Why Protect Your Eyes?
1. Sunglasses protect your eyes from harmful UV rays
Exposure to ultraviolet (UV) radiation from sunlight has been associated with the development of cataracts and age-related macular degeneration (AMD). Quality sunglasses protect your eyes by blocking 100 percent of the sun's harmful UV rays. UV rays can also cause wrinkles and premature aging in the delicate skin around the eyes.
2. Sunglasses reduce glare
All surfaces reflect light. Surfaces like water, snow and automobile windshields can cause extremely bright reflections that are distracting and particularly dangerous when driving, riding a motorcycle, skiing or boating. Sunglasses reduce glare for safer, more comfortable vision. Polarized lenses are particularly effective.
3. Sunglasses protect your eyes from wind, dust and debris
Sunglasses are an effective wind barrier. Wearing them reduces the rate of tear evaporation and helps keep your eyes moist and comfortable. They help prevent contact lenses from drying out and windblown particles from causing a corneal abrasion. Close-fitting, "wrap" style sport sunglasses are particularly effective at reducing the potential for dry eyes and eye injuries.
4. Sunglasses reduce headaches and eyestrain
The pupil controls how much light reaches the light-sensitive retina in the back of the eye. In dim light, the pupil increases in size (dilates) to allow more light in. In bright light, the pupil constricts to keep too much light from striking the retina. In very bright conditions, the pupil cannot constrict small enough to reduce light to a comfortable level. This causes a person to squint. Muscle fatigue associated with squinting and constant constriction of the pupil can lead to headaches and eyestrain. Sunglasses reduce the amount of light reaching the eyes to a more comfortable level, eliminating the need for squinting and severe pupil constriction. This increases comfort and reduces headaches and eyestrain.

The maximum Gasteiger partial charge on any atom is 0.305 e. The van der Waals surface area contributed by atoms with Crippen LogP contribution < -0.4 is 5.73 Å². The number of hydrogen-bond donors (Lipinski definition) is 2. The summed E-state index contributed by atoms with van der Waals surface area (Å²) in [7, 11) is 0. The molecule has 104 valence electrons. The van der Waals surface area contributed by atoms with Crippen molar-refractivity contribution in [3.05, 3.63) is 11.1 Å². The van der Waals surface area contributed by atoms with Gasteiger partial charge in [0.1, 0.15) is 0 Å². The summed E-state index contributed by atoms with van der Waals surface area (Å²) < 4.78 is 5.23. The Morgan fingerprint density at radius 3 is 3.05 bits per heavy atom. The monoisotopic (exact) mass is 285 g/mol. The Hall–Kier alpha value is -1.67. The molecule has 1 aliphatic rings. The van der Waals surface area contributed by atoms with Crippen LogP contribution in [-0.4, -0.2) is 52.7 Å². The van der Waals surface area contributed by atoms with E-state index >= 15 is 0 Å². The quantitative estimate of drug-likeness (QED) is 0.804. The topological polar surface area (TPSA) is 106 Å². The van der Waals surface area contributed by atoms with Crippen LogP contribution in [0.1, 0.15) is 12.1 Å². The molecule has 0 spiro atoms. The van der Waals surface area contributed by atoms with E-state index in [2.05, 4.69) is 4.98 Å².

5. Sunglasses improve vision
Our eyes require a certain range of ambient light for good vision. Too much light is as bad as too little. Excessive brightness causes glare, light-induced "bleaching" of the retina and squinting, all of which can temporarily reduce visual acuity. On bright sunny days, sunglasses reduce the amount of light that reaches the retina to more optimal levels for clear, comfortable vision. They filter light and protect your eyes from damaging ultra-violet (UV) rays. Mounting evidence shows that exposure to UV rays can damage your eyes; long-term exposure can lead to cataracts, macular degeneration or skin cancer around the eyelids.
You should choose sunglasses that:
What Type of Sunglasses Should I Get?
When you buy sunglasses, look for a label that tells you how much UV radiation the lenses reflect. Experts state that sunglasses should block 99-100% of both UV-A and UV-B rays. Wearing a wide-brimmed hat also helps to block sunlight from overhead.
Picking the Right Lens
Once we understand how light affects our eyes, we need to determine the colour of the lens that our eyes respond to the best. Darker lenses such as grey and green are very similar. They are good for bright sun because the darkness minimizes squinting while allowing us to see full colour. Rose and amber-coloured lenses reduce blue light and offer great contrast and clarity. They are ideal for outdoor sports and driving.
All of the sunglasses available at the Sunglass and Watch Shop offer UVA/UVB protection. Proper protection is important all year round as we are exposed to UVA/UVB light every day. UVB rays can burn the eye's outer tissue when exposed for long periods of time. Properly-fitted sunglasses, with high quality lenses, give your eyes the security they need.